Susan Narvaiz, mayor of San Marcos, Texas, sent a letter to area clergy and congregations inviting them to "a community wide prayer gathering" to pray for the city's sister city, Santiago, Mexico, and its mayor who was recently tragically killed. This prayer event took place Aug. 30, 2010.
Adding to the inappropriateness of a government-sponsored community prayer event, the mayor wrote the clergy:
"Also, August 30th marks the one year anniversary since we held a prayer meeting for rain, we will give thanks for the rain that we have been so blessed with this year. Please let me know if you have any questions, we believe this is the right thing to do to show our support for Santiago, and we need your help!"
It is a serious violation of our treasured constitutional principle of the separation between church and state for any elected official to hold a public prayer service, or to enjoin citizens to pray at all. Prayer is something that Thomas Jefferson as president pointed out was beyond the purview of elected officials. Elected officials hold civil powers alone.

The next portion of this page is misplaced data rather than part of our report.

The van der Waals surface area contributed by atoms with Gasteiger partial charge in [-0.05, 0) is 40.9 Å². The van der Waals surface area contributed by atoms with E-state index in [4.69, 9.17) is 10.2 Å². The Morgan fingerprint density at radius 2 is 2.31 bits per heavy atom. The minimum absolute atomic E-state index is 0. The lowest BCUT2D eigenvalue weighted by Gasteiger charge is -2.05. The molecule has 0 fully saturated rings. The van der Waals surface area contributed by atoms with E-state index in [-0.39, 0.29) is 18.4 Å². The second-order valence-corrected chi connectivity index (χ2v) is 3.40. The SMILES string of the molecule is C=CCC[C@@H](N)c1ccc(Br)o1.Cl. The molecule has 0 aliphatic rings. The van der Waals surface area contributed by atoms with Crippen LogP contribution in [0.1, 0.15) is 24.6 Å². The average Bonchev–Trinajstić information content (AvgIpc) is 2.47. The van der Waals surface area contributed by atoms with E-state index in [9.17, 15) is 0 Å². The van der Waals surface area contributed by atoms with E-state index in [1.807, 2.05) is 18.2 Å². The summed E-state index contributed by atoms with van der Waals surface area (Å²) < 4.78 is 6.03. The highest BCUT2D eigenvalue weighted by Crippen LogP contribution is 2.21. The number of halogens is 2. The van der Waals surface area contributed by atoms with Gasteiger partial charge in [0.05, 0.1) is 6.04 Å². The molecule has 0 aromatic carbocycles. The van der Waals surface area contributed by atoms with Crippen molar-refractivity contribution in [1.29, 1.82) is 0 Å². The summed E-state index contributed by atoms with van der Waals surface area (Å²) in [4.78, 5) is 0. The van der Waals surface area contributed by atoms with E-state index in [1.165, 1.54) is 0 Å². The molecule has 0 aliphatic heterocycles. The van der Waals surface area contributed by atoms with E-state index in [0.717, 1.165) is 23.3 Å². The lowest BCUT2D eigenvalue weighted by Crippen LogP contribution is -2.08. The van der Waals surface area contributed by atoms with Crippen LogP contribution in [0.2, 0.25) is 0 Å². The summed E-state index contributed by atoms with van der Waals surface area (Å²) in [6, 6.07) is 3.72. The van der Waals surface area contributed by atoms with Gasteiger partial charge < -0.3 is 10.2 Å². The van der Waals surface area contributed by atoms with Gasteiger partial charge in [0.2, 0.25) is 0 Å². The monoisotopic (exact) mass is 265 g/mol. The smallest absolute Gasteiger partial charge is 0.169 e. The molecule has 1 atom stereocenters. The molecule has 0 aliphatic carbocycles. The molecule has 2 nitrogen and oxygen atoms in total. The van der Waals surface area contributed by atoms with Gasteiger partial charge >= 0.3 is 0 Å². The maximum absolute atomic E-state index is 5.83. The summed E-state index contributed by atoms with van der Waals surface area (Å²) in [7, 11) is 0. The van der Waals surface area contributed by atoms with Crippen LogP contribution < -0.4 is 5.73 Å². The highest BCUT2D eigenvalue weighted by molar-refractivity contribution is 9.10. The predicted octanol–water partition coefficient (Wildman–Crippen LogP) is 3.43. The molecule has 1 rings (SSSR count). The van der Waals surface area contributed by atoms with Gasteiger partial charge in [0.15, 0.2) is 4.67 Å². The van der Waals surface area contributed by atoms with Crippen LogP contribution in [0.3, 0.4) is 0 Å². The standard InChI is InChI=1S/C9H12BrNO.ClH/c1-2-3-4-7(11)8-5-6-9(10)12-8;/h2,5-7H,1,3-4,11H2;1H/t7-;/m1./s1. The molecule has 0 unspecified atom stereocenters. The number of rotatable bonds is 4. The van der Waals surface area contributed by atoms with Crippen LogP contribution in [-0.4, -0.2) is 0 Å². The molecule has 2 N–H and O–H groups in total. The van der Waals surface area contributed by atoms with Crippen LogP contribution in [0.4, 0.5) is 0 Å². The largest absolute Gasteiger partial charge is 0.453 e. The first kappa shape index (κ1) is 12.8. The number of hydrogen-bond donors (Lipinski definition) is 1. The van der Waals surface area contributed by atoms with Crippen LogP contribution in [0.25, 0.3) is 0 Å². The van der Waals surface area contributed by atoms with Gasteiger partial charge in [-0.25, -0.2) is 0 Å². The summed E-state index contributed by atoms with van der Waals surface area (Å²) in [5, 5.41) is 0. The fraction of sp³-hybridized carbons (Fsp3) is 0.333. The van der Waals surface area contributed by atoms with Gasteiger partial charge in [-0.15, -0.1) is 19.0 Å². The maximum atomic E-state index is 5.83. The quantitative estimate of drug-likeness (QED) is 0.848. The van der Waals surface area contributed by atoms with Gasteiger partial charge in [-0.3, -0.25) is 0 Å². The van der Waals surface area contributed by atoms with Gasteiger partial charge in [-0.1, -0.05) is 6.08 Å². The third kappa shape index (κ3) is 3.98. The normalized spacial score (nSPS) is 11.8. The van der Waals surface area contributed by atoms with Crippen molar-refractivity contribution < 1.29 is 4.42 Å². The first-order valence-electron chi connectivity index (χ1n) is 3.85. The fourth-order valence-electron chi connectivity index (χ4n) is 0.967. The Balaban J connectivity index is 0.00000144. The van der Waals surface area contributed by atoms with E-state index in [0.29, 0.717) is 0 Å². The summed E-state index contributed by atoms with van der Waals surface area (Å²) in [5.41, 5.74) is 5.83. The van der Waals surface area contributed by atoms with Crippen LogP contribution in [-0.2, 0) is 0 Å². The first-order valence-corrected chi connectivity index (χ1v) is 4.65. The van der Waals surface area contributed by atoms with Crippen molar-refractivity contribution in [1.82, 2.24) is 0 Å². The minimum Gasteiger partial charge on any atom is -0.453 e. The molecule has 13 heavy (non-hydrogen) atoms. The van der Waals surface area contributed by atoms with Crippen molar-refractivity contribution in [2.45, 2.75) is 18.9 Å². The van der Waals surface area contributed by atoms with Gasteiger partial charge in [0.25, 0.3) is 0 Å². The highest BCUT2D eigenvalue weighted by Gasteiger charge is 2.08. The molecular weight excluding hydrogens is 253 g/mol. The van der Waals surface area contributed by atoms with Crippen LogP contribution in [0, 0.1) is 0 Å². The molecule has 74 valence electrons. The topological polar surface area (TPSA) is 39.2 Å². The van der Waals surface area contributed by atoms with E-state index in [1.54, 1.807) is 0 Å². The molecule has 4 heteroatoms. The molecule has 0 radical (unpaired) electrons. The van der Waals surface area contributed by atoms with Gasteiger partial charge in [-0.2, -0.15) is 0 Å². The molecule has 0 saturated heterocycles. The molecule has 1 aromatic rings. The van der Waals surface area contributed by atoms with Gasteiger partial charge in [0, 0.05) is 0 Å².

This is not the first time that San Marcos is in the news for mixing religion and government. The San Marcos city council prays at its meetings. San Marcos Mayor Susan Narvaiz backs that too, saying "I think it’s our right (to pray at government meetings). It’s our history. If they can do it in Washington, we can do it in San Marcos. I have a belief that it serves a higher purpose to do so."
An interesting point... but the folks "in Washington" are wrong, too.